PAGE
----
The Taroko Gorge Road in Taiwan is another mountain route made by carving out rocks, like the Guoliang Tunnel road. Despite its name, the Central Cross-Island Highway is a narrow and winding mountain road, and only a bus can barely pass by at a time. But the highway itself is truly an engineering masterpiece, as it cuts through the mountains and joins the East and West Coast. It's full of blind curves, sharp turns, and narrow paths leading through cliffs and mountains.
The drive is definitely worth it. The road passes through the Taroko national park alongside the Taroko Gorge and is an appeal to the tourist, as well as a mode of transportation of marble found abundantly in the Gorge. The roads through the gorge are extremely narrow with numerous bends. In addition, there are pedestrians, scooters, cars and massive tour buses all vying for the tight space. This narrow mountain road offers spectacular views for brave drivers.
This road tests the skill, and courage, of any driver. It’s definitely not for anyone suffering from vertigo or a fear of landslides. Only the suicidal, the insane, or the paid-to-do-this should ever drive down. The road is dangerous because: Buses, pedestrians, scooters and cars all fight for space on the narrow road, heavy rain in typhoon season dislodges debris onto the road and walls of the nearby gorge prone to failure under seismic activity. The road is widely recognised as one of the most dangerous roads in the world. As well as it's winding blind corners, the road has fallen into disrepair and is constantly impacted by heavy rainfall causing rockfalls and landslides.
Portions of the road may be temporarily closed due to road work or inclement weather. The highway route runs through exceedingly rugged and unstable terrain. Heavy rain from typhoons often dislodge soil and rocks onto the highway making sections of it unpassable. As well, the area is prone to seismic activity which can have disastrous effects on the highway. Maintenance of the road in Taroko Gorge represents a profound challenge to the engineering geologist. The walls of the gorge are composed of deformed marble, gneiss and schist and are prone to failure under the intense seismic activity. Additionally the area is prone to an average of three to four tropical cyclones per annum, with up to 1200 mm of rainfall in each. Heavy rain can result in landslides. Check the weather forecast. This is an extremely narrow and treacherous road made all the more dangerous by the many buses that use the road.
The road is in dreadful condition and requires strong nerves to negotiate it. Taroko Gorge is an impressive 19-km-long canyon, situated near Taiwan's east coast. The area of the gorge is also identified as Taroko Gorge National Park.The road is certainly breathtaking and it has a fearsome reputation. Recently, a few more tunnels have been dug to make the road safer for vehicles and to leave the most amazing sights just for the tourists. This mountainous road is narrow with many winding turns. This road is closed when there are earthquakes and typhoons because it is nearly impossible to drive along the road during these conditions.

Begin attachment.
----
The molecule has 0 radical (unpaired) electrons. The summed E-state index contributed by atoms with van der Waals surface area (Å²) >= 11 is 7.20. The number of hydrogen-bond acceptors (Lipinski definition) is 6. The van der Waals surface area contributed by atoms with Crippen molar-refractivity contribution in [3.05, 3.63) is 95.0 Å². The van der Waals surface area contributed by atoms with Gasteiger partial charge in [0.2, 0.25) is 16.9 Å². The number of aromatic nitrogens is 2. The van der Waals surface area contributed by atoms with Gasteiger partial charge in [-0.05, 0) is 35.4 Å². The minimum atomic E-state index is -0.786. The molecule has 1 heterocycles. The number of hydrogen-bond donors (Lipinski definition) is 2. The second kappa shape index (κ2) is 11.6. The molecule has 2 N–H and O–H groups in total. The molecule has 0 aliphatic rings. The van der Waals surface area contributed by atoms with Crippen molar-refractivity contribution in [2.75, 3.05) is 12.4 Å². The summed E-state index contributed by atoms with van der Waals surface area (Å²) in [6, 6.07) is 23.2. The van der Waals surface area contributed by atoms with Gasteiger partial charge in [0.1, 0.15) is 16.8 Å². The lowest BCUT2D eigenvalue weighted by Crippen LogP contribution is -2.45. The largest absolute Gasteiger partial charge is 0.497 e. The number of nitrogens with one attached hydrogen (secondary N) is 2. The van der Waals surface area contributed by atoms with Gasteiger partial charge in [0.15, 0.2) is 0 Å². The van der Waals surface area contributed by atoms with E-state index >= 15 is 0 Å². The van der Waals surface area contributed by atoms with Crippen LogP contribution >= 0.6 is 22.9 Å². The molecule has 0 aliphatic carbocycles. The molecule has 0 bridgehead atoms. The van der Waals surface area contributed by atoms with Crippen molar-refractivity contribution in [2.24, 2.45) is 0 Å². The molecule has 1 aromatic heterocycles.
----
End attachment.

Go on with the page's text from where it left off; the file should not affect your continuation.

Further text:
The experience of using this road is very impressive. Taroko means “magnificent and splendid” in the language of the aboriginal Truku tribe, a name that gives you a sense of the views you’ll see while you’re driving here. Until the '50s only a trail ran through the gorge. Chiang Kai-shek decided to build a road to cross Taiwan from west to east through the Central Range. The Nationalist Army soldiers built the road, called Central Cross-Island Highway in just 4 years, from 1956 to 1960. The construction of the Central Cross-Island Highway began on July 7, 1956. And it was first opened to traffic on May 9, 1960, built at the cost of enormous efforts. Drive with your headlights on at all times as it is easier for oncoming vehicles to see you.
The main risk on this curvy and narrow mountainous road which rarely permits speeds over 30km/h is coming around a blind corner and discover a vehicle proceeding toward you. The data are analysed along with information obtained from the highway maintenance board. It is demonstrated that during typhoons the area suffers an unusually severe set of geological hazards. The heavy rainfall initiates rockfalls and landslides along the gorge. Flooding occurs widely both as a result of the increased discharge of the river and as a result of water cascading onto the road from the adjacent cliffs. The destruction of important bridges may also occur. An examination is made of the magnitude of these hazards, and techniques used by the highway authority are described and analysed in relation to the use of the road for both transport and tourism. So, use caution and enjoy the magnificent scenery.